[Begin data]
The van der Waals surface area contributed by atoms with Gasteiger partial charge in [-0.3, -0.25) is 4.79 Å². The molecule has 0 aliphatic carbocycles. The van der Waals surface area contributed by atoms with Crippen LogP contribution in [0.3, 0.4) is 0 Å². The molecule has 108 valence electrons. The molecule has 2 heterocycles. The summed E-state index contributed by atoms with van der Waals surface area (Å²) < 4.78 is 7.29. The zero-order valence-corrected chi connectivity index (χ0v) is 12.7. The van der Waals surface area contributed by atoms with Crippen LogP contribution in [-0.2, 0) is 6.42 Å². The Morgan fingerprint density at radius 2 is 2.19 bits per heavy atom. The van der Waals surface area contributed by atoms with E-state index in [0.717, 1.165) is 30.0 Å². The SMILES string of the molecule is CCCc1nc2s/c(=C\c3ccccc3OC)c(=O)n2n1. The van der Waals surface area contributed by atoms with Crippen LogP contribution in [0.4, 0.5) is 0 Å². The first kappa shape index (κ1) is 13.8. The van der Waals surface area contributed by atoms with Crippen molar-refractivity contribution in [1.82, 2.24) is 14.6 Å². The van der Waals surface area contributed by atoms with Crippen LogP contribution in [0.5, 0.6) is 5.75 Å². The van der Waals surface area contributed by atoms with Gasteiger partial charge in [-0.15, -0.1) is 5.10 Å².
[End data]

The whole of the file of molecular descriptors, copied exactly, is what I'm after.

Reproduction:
The van der Waals surface area contributed by atoms with Gasteiger partial charge in [-0.3, -0.25) is 4.79 Å². The molecule has 0 aliphatic carbocycles. The van der Waals surface area contributed by atoms with Crippen LogP contribution in [0.3, 0.4) is 0 Å². The molecule has 108 valence electrons. The molecule has 2 heterocycles. The summed E-state index contributed by atoms with van der Waals surface area (Å²) < 4.78 is 7.29. The zero-order valence-corrected chi connectivity index (χ0v) is 12.7. The van der Waals surface area contributed by atoms with Crippen LogP contribution in [-0.2, 0) is 6.42 Å². The Morgan fingerprint density at radius 2 is 2.19 bits per heavy atom. The van der Waals surface area contributed by atoms with E-state index in [0.717, 1.165) is 30.0 Å². The SMILES string of the molecule is CCCc1nc2s/c(=C\c3ccccc3OC)c(=O)n2n1. The van der Waals surface area contributed by atoms with Crippen LogP contribution in [0.4, 0.5) is 0 Å². The first kappa shape index (κ1) is 13.8. The van der Waals surface area contributed by atoms with Crippen molar-refractivity contribution in [1.82, 2.24) is 14.6 Å². The van der Waals surface area contributed by atoms with Crippen LogP contribution in [0.5, 0.6) is 5.75 Å². The van der Waals surface area contributed by atoms with Gasteiger partial charge in [-0.15, -0.1) is 5.10 Å².